The next day I and my friend walked over the Tete Noir to Martigny. From here we took a chaise to Leuk, and then walked up to Leukerbad and hired a porter to carry our knapsacks up the Gemmi Pass, in order that we might enjoy the ascent of that wonderful mountain road. Before reaching the top snow began to fall, and we reached the little inn on the summit in a snow-storm. It was crowded, and we had to sleep on the floor. Next day we walked down to Thun, whence we returned home vid Strasburg and Paris. Although I enjoyed this my first visit to snowy mountains and glaciers, I had not at that time sufficient knowledge to fully appreciate them. The three visits I have since made have filled me with a deeper sense of the grandeur and the exquisite scenery of the Alps. My increased general knowledge of geology, and especially of the glacial theory, have added greatly to my enjoyment of the great physical features of the country; while my continually growing interest in botany and in the cultivation of plants has invested every detail of meadow and forest, rock and alp, with beauties and delights which were almost absent from my early visit. The appreciation of nature grows with years, and I feel to-day more deeply than ever its mystery and its charms.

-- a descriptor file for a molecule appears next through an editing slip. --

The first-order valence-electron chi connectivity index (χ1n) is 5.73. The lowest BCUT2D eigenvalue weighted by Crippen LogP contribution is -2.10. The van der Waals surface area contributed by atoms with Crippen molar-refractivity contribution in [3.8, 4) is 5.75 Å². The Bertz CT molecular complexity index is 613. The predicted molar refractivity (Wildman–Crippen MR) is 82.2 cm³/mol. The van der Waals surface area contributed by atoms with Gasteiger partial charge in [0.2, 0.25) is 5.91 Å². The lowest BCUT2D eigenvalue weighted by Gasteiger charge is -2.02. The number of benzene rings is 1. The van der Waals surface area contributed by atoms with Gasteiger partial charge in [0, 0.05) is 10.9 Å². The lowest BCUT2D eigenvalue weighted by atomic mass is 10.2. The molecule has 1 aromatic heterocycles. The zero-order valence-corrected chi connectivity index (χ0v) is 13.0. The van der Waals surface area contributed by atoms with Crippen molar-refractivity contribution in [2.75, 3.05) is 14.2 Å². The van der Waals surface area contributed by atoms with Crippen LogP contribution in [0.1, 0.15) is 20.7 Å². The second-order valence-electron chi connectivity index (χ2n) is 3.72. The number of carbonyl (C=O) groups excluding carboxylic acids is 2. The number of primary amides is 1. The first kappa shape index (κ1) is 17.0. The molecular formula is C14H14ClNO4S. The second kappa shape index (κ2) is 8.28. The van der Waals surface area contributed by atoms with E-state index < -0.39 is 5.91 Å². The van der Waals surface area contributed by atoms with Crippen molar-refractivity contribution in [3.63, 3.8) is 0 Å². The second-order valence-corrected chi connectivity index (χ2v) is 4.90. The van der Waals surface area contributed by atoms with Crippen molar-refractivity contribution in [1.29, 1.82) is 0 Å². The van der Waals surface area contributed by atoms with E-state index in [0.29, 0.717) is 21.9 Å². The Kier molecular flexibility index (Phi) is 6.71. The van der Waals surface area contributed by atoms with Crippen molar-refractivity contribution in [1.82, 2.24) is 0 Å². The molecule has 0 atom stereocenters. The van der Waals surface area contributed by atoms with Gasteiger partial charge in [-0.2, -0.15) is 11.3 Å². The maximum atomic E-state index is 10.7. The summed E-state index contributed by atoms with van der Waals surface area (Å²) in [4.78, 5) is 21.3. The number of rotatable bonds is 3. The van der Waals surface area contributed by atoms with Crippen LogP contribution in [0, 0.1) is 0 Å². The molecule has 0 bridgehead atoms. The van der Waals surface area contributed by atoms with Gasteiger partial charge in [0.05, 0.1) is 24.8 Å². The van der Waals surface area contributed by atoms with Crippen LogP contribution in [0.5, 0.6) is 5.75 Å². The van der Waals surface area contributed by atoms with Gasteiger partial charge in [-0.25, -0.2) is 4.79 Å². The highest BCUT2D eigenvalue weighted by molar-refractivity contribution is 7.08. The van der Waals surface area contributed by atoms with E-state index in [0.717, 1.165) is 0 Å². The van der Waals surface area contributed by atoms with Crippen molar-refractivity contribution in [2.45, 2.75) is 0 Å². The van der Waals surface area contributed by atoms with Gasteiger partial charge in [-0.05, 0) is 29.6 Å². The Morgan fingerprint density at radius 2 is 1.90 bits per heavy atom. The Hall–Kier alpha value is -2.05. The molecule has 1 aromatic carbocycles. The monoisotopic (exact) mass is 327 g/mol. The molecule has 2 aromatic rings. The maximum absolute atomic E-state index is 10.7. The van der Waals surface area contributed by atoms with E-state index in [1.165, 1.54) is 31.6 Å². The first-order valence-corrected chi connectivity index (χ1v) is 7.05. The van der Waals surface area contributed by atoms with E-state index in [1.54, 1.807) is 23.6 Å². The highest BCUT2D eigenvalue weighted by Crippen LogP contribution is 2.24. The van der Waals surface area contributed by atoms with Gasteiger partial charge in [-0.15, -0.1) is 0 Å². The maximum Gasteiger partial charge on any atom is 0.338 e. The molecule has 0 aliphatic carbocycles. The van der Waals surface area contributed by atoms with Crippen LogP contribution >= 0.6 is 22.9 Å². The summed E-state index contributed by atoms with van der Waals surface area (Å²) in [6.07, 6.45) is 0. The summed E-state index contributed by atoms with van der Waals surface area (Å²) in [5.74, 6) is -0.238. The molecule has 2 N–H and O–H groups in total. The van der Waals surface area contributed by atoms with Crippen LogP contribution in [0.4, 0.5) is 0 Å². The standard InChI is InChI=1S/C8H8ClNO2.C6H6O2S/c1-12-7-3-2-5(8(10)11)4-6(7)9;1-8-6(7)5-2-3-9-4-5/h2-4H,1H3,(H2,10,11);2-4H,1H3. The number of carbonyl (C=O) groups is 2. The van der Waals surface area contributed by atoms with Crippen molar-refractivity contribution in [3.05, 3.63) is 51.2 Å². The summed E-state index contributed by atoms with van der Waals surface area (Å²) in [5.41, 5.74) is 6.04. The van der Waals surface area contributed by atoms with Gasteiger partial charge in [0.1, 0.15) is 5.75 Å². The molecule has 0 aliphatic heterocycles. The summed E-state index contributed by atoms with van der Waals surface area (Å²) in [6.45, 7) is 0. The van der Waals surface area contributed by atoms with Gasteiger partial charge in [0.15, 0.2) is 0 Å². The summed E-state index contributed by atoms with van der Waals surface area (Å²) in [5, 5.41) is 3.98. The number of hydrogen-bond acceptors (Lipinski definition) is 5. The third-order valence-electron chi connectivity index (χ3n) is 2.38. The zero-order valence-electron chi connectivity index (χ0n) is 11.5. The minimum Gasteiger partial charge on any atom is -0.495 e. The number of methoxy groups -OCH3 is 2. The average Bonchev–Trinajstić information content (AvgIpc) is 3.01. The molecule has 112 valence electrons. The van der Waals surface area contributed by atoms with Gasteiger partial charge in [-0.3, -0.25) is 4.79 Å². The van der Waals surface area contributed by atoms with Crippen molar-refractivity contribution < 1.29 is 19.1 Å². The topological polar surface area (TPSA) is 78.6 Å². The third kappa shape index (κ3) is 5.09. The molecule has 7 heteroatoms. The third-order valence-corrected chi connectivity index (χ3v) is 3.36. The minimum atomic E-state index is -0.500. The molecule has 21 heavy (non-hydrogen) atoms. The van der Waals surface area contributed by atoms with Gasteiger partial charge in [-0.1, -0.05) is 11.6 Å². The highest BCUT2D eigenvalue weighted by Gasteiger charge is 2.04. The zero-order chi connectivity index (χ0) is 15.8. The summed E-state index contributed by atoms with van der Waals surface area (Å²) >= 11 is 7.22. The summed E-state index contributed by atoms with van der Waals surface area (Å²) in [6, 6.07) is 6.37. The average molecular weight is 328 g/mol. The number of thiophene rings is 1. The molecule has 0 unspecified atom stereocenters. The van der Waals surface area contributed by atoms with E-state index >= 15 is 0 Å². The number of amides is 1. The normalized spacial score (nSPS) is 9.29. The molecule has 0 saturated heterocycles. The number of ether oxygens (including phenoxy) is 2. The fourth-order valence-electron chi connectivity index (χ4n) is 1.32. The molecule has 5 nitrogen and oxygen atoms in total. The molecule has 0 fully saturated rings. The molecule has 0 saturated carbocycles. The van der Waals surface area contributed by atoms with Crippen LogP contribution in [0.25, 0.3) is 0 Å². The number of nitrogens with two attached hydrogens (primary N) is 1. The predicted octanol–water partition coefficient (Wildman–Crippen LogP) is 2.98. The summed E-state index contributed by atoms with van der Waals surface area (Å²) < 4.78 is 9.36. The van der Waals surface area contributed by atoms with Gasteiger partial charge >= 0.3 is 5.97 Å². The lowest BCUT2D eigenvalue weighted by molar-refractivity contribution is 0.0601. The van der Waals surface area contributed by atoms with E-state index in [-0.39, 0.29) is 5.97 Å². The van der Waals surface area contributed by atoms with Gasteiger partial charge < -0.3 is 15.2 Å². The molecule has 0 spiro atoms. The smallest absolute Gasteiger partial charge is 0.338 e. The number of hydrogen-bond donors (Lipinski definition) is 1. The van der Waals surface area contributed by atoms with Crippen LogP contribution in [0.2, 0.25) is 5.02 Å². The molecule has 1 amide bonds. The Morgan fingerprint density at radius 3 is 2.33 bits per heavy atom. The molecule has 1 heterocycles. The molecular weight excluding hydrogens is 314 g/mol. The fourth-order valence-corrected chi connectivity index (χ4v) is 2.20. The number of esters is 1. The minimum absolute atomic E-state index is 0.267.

During my constant attendance at the meetings of the Zoological and Entomological Societies, and visits to the insect and bird departments of the British Museum, I had obtained sufficient information to satisfy me that the very finest field for an exploring and collecting naturalist was to be found in the great Malayan Archipelago, of which just sufficient was known to prove its wonderful richness, while no part of it, with the one exception of the island of Java, had been well explored as regards its natural history. Sir James Brooke had recently become Rajah of Sarawak, while the numerous Dutch settlements in Celebes and the Moluccas offered great facilities for a traveller. So far as known also, the country was generally healthy, and I determined that it would be much better for me to go to such a new country than to return to the Amazon, where Bates had already been successfully collecting for five years, and where I knew there was a good bird-collector who had been long at work in the upper part of the river towards the Andes.

As the journey to the East was an expensive one, I was advised to try and get a free passage in some Government ship. Through my paper on the Rio Negro, I had made the acquaintance of Sir Roderick Murchison, then President of